“There has been productivity growth in manufacturing for generations,” he noted, which is often the result of technological upgrades. But those changes did not result in such precipitous employment drops until recently, he said.

Scott’s paper is not an argument against trade with China ― or any other country ― however. He instead points to myriad ways that China games the international trade system to give an unfair advantage to its products, and Scott calls for taking a tougher stance on its tactics.

The accusations are by now familiar. China subsidizes its manufacturing exports, allowing its companies to “dump” goods overseas, or sell them at below-market prices. Its system of subsidies also encourages Chinese firms to maintain excess production capacity that in turn creates an incentive to dump goods.

And China’s longstanding policy of stockpiling U.S. Treasury bills and other foreign assets to devalue its currency has allowed its companies to suck up massive market share, Scott argued.

Many economists claim that China has stopped artificially devaluing ― or “manipulating” ― its currency in recent years. But Scott and others, including Dean Baker of the Center for Economic and Policy Research, maintain that the Chinese central bank’s massive reserves of foreign assets, including U.S. bonds, continue to depress its currency.

Then-presidential candidate Donald Trump speaks in Mexico City in Aug. 2016. Trump is considering using a 20-percent import tax to get Mexico to fund the border wall.
Then-presidential candidate Donald Trump speaks in Mexico City in Aug. 2016. Trump is considering using a 20-percent import tax to get Mexico to fund the border wall.
Hector Vivas/STR/Getty Images

In the short term, Scott recommends that Trump immediately bring dumping cases against China at the U.S. International Trade Commission, where those claims can be processed faster than at the WTO. Like many progressive experts, Scott is cautiously optimistic that Robert Lighthizer, Trump’s pick for U.S. trade representative, who is a staunch critic of Chinese trade policies, will be willing to press these cases judiciously.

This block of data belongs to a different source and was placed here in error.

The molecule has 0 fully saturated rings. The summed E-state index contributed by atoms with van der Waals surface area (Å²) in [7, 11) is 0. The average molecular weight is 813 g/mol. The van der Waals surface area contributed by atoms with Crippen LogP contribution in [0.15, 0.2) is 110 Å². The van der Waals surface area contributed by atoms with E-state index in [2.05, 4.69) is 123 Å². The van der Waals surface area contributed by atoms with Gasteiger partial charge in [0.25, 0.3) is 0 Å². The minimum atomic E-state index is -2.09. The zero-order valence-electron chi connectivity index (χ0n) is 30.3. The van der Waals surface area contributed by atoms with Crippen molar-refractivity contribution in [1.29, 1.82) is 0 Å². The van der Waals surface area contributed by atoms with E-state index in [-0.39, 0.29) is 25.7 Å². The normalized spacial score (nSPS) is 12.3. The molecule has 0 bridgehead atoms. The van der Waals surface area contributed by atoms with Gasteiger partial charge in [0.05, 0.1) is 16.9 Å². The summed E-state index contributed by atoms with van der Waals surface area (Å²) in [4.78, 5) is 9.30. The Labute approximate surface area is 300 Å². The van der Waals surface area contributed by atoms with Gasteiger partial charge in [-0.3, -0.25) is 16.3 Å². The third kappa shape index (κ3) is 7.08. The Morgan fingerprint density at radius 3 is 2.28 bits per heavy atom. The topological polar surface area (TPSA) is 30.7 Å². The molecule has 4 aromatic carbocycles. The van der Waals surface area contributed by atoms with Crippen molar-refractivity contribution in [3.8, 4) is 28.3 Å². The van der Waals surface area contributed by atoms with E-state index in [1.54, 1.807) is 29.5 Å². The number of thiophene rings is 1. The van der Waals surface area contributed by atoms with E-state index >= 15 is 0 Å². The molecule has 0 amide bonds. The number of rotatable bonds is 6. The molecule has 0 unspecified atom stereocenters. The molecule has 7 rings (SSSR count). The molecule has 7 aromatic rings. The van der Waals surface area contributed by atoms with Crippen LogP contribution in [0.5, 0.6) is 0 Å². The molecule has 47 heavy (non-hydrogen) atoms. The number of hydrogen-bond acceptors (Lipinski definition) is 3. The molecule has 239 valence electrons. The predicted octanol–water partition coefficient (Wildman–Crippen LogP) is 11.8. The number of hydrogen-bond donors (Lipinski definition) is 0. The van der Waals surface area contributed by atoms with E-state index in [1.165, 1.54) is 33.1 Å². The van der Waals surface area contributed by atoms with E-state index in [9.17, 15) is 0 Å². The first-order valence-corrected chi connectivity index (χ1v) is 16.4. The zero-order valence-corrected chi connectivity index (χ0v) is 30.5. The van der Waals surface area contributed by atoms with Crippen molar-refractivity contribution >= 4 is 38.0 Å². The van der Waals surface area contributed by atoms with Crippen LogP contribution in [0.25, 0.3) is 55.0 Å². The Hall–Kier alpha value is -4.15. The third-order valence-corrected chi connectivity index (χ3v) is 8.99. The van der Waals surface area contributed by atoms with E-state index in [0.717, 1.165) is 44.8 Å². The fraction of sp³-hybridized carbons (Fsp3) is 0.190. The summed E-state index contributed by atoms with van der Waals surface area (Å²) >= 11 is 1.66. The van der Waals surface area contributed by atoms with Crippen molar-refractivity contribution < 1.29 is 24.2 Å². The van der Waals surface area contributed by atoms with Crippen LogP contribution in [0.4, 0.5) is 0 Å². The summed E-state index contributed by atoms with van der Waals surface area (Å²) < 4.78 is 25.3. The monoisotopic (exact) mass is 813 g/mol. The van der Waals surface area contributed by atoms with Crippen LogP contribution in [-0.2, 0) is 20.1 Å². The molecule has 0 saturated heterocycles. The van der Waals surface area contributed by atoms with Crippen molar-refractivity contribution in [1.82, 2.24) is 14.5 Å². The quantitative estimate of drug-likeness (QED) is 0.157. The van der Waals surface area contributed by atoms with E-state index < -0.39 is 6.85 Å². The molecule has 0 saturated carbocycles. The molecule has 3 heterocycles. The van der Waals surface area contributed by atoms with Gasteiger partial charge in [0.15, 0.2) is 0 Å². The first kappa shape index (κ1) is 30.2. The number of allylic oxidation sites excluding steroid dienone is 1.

Trump can also use the threat of tariffs on Chinese imports to pressure China to scale back excess production and take measures to dramatically reduce the value of its currency, such as selling its Treasury bonds. The U.S. could then broker a multilateral agreement to boost China’s currency that included Japan and other nations that Scott said also devalue their currencies to compete.

In the long term, Scott believes that the president should work with Congress to rewrite U.S. trade law, much of which was written before China’s rise as a global trade power and does not give the U.S. government adequate enforcement powers.

One thing the U.S. cannot wait for, according to Scott, is for American companies to take on China’s trade policies on their own. American companies that produce in China are already too dependent on Chinese subsidies and incentives to stand up to the government, he argued.

“It is a case where we have a conflict between what is in the interests of the United States and in the interests of the companies, who we have in the past relied on to bring these cases,” Scott said. “That’s the reason we need the government to intervene.”